Why Start a Side Hustle – Even if You Don’t Need the Extra Money

August 29, 2019

Five reasons why you may want to start a side-hustle, even if you don't need extra money
Nowadays, it’s not so uncommon to hear that someone has a side hustle. People use side hustles to learn new skills, explore passions, test opportunities, or start something that could lead to a new career. In today’s changing world of work, having a side hustle is a smart career move.

I joined the workforce before the internet was mainstream. Back then, the main goal was to get a degree, find a good job in a stable company or stable industry, and work up the ladder.

If you were lucky, you kept growing and advancing within the company until you retired or until something really interesting — something you just couldn’t pass up — came your way.

That career model is now as good as defunct.

These days, there’s no such thing as a stable company or a stable industry anymore. Or at least not one that you can (or should) expect to last until your retirement – unless you plan to retire within the next few months!

We are in a constant state of change. Across the board, companies and industries are being disrupted. And no one company is safe.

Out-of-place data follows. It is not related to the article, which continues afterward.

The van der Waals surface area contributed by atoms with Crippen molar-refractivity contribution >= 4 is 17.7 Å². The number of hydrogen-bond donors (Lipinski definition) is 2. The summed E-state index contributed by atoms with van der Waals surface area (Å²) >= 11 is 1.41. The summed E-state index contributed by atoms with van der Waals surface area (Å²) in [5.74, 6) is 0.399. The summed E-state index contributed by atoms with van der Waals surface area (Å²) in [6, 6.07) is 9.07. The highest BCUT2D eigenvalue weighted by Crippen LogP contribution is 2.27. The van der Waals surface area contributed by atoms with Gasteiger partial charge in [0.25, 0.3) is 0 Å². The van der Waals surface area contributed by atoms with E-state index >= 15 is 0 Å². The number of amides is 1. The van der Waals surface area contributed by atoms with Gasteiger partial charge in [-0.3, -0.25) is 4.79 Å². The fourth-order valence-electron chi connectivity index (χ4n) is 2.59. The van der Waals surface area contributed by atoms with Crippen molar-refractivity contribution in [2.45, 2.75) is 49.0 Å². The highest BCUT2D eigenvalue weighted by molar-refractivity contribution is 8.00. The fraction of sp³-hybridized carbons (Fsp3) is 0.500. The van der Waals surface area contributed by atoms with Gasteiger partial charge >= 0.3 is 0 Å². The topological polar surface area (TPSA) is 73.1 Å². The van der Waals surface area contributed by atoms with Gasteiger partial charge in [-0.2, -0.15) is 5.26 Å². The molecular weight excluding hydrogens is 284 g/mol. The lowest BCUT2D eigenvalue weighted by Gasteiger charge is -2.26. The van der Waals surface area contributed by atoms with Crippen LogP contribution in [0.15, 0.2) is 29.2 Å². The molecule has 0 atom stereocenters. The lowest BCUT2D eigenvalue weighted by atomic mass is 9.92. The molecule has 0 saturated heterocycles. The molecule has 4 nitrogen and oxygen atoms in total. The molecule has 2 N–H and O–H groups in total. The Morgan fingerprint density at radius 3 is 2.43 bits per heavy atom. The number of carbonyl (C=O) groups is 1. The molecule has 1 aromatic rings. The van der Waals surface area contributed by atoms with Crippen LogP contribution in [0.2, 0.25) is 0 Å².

As Jeff Bezos said about the largest retailer on the planet, “One day, Amazon will fail. Amazon will go bankrupt.”

To remain viable, companies today need to continuously evolve and reinvent from within, adopting new strategies, new practices, and new revenue models.

This constant disruption in the business environment has resulted in a changing work and evolving employment landscape.

What all this means for you and me is this: Even if we wished to stay in one place until retirement, chances are we won’t be able to.

This leads me to the other side of this equation. Would you even want to?

Technology changed the rules.

Technology has always been in the news. Lately, much of the chatter is about the impact of AI, robotics, and the digital economy on jobs and the future of work. Some take a very alarming point of view, and some are overly-hyped.

Let me just say one thing I really appreciate. Technology changed the rules and made things that were previously out of reach totally within our grasp.

Technology brought down the walls and lowered barriers to entry.

Gatekeepers across all industries have been disempowered — or their powers diminished, at the very least.
Today, we have access to resources that help us pursue other interests.